4

Is the Buddha an historic person (did he really exist)?

If yes, was he a human being or a God, or both, or a human that became a god or God?

Do Buddhists regard him as an emanation of God (for example, as Christians regard Jesus of Nazareth), or a prophet of God (as Muslims regard Mahomet), or an angel?

My question is honest and is asked with a friendship intend of peaceful dialogue to lower the tensions between religions, philosophies and esoterisms (rare private philosophies). My goal is to learn better and to show to others how to speak publicly about spirituality lowering the violence; not increasing it and not making money on it. I believe it is very important today to learn those skills.

  • The Moderation policies for Questions doesn't allow "broad religious comparisons" -- and, "what's the difference between the Buddha and Jesus" is an example of a question that's too broad. I edited it to try to focus the question on what people believe about the Buddha. – ChrisW Mar 14 '16 at 19:47
  • 1
    Also, Stack Exchange sites (including this one) are intended for a question-and-answer format (i.e. finite-sized answers to answerable questions), not for "dialogue" (I'm not saying dialogue is bad but this site exists to support people asking and answering questions). – ChrisW Mar 14 '16 at 19:49
  • Read this book "God is Not One" The author makes a compelling case that the differences among the religions are not superficial and that perennialism is not a useful or accurate viewpoint: amazon.com/gp/product/B003F1WMAC/… Buddhism gets a chapter as do all the other major world religions. – MatthewMartin Mar 14 '16 at 20:04
  • Or read this one. 'The Transcendent Unity of Religion' by Frithjof Schuon. It's excellent and well-informed. – PeterJ Oct 28 '18 at 12:06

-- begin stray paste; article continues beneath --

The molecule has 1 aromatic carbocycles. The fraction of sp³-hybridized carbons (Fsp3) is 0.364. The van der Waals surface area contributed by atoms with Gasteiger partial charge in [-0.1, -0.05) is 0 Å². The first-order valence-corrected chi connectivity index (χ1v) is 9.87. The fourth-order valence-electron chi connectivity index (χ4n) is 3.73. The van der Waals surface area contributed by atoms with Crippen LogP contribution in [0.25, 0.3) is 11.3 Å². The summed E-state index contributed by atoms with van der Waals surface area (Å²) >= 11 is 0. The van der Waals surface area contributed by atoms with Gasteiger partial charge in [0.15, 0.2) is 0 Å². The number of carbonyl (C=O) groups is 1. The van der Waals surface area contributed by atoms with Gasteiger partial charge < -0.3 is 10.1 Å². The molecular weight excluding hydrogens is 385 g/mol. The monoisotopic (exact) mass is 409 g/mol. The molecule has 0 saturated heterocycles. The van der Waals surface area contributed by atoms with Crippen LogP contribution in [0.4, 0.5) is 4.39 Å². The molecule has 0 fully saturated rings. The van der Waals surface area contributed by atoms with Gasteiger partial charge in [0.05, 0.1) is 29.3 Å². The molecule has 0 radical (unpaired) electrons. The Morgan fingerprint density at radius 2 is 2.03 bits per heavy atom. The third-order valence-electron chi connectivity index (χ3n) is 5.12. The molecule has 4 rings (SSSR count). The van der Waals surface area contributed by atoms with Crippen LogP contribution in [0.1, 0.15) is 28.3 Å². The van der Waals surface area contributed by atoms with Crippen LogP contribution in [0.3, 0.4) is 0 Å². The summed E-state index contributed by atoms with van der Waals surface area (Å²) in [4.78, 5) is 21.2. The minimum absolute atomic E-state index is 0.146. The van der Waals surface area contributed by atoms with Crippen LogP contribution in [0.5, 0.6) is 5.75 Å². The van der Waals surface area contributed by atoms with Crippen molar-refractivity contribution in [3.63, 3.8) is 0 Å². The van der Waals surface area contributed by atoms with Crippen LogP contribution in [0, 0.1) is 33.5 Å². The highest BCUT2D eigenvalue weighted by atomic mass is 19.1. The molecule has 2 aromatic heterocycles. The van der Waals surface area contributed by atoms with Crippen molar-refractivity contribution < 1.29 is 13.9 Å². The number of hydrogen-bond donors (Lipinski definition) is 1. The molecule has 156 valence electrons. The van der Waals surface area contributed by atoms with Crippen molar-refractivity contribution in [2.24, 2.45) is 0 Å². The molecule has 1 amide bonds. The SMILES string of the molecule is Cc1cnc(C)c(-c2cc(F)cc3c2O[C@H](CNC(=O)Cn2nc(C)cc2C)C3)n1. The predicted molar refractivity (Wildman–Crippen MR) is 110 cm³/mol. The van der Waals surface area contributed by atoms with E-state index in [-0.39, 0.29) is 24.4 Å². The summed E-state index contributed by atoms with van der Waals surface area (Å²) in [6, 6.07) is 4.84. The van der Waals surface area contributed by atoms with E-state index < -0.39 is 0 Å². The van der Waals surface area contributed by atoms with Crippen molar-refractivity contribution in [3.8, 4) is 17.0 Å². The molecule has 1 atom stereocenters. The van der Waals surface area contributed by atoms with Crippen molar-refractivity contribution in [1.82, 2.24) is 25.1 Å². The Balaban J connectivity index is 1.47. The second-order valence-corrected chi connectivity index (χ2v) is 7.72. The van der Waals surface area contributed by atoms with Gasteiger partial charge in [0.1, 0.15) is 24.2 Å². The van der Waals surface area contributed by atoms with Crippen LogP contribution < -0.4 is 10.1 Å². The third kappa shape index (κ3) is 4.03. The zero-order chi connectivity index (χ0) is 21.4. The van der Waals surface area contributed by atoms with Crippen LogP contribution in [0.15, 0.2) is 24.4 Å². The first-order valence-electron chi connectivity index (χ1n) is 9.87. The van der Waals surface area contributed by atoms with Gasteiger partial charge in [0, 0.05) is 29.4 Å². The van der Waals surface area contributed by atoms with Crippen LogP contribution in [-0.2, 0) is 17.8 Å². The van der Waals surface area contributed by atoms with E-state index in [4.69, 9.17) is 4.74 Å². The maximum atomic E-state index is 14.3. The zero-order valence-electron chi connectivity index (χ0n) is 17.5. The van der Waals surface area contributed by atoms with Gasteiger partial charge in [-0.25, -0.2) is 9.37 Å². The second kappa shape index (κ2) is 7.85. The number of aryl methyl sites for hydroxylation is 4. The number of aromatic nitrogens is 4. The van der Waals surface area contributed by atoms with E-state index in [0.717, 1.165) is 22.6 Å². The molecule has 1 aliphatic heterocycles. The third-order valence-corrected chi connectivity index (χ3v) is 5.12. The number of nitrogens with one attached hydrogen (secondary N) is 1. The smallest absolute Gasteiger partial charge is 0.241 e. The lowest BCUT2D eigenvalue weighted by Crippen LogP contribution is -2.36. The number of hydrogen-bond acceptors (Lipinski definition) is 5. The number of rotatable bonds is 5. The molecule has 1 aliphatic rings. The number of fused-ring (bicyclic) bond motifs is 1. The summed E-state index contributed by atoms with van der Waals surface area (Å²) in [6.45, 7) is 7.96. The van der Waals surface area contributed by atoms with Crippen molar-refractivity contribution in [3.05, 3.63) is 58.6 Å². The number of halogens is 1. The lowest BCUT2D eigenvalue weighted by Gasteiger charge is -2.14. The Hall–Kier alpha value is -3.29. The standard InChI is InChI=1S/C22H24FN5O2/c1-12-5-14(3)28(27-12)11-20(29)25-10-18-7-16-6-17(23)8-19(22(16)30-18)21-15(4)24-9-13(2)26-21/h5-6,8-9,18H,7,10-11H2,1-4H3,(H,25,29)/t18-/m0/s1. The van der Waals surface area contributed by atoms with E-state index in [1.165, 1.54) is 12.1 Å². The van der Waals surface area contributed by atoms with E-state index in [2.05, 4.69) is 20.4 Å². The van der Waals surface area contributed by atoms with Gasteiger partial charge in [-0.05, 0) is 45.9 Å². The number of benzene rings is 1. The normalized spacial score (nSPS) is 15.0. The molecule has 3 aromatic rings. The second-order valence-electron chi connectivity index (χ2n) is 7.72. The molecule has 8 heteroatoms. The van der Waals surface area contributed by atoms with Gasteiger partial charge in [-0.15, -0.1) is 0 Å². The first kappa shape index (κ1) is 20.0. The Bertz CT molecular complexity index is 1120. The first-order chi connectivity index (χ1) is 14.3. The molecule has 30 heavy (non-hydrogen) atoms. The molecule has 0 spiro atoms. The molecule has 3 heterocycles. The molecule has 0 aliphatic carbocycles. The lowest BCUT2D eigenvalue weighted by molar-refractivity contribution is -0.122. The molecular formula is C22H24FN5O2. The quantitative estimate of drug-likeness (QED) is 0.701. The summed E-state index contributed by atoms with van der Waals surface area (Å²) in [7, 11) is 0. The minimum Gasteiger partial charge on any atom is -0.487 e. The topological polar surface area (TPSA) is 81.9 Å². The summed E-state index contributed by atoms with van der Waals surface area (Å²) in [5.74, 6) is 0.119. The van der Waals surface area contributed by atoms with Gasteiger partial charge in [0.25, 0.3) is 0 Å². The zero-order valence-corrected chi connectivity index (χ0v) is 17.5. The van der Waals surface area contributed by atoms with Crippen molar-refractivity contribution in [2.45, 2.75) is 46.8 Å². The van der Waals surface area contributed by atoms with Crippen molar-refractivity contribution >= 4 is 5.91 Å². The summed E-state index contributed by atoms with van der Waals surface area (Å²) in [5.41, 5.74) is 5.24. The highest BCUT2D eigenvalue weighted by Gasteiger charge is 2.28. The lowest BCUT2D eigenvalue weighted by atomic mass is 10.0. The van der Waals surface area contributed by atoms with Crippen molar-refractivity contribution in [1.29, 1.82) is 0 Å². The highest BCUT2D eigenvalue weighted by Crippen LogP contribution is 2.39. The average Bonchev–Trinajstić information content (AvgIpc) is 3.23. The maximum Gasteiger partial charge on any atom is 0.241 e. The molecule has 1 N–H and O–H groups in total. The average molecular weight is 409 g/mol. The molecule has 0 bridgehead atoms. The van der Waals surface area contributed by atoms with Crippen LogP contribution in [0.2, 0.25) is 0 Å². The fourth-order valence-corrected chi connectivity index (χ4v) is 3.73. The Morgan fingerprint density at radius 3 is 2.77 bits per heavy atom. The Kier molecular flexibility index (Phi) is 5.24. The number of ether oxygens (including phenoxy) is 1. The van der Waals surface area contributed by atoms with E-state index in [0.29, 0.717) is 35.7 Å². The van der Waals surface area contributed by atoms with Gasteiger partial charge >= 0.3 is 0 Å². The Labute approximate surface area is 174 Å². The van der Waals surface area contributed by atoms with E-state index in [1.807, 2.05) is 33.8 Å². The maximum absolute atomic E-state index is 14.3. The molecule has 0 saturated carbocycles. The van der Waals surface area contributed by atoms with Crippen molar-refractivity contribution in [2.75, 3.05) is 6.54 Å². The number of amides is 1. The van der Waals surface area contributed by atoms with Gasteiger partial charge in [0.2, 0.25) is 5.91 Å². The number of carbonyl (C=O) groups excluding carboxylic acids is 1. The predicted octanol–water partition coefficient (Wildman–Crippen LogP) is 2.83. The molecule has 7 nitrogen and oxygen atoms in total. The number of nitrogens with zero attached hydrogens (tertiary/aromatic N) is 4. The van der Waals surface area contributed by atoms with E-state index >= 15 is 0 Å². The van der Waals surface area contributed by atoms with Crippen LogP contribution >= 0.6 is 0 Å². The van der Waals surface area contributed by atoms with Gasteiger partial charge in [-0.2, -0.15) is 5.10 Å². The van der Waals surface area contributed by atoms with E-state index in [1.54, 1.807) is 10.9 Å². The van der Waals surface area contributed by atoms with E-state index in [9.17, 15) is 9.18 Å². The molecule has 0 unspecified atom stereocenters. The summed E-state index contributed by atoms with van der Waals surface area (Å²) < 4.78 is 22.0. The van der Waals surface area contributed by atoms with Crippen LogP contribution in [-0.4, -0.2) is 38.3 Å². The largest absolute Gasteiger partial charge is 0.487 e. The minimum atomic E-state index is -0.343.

9

The Dona Sutta might be helpful:

On one occasion the Blessed One was traveling along the road between Ukkattha and Setabya, and Dona the brahman was also traveling along the road between Ukkattha and Setabya. Dona the brahman saw, in the Blessed One's footprints, wheels with 1,000 spokes, together with rims and hubs, complete in all their features. On seeing them, the thought occurred to him, "How amazing! How astounding! These are not the footprints of a human being!"

Then the Blessed One, leaving the road, went to sit at the root of a certain tree — his legs crossed, his body erect, with mindfulness established to the fore. Then Dona, following the Blessed One's footprints, saw him sitting at the root of the tree: confident, inspiring confidence, his senses calmed, his mind calmed, having attained the utmost control & tranquility, tamed, guarded, his senses restrained, a naga. On seeing him, he went to him and said, "Master, are you a deva [a god]?"

"No, brahman, I am not a deva."

"Are you a gandhabba?"

"No..."

"... a yakkha?"

"No..."

"... a human being?"

"No, brahman, I am not a human being."

"When asked, 'Are you a deva?' you answer, 'No, brahman, I am not a deva.' When asked, 'Are you a gandhabba?' you answer, 'No, brahman, I am not a gandhabba.' When asked, 'Are you a yakkha?' you answer, 'No, brahman, I am not a yakkha.' When asked, 'Are you a human being?' you answer, 'No, brahman, I am not a human being.' Then what sort of being are you?"

"Brahman, the fermentations by which — if they were not abandoned — I would be a deva: Those are abandoned by me, their root destroyed, made like a palmyra stump, deprived of the conditions of development, not destined for future arising. The fermentations by which — if they were not abandoned — I would be a gandhabba... a yakkha... a human being: Those are abandoned by me, their root destroyed, made like a palmyra stump, deprived of the conditions of development, not destined for future arising.

"Just like a red, blue, or white lotus — born in the water, grown in the water, rising up above the water — stands unsmeared by the water, in the same way I — born in the world, grown in the world, having overcome the world — live unsmeared by the world. Remember me, brahman, as 'awakened.'

"The fermentations by which I would go to a deva-state, or become a gandhabba in the sky, or go to a yakkha-state & human-state: Those have been destroyed by me, ruined, their stems removed. Like a blue lotus, rising up, unsmeared by water, unsmeared am I by the world, and so, brahman, I'm awake."

4

Is the Buddha God?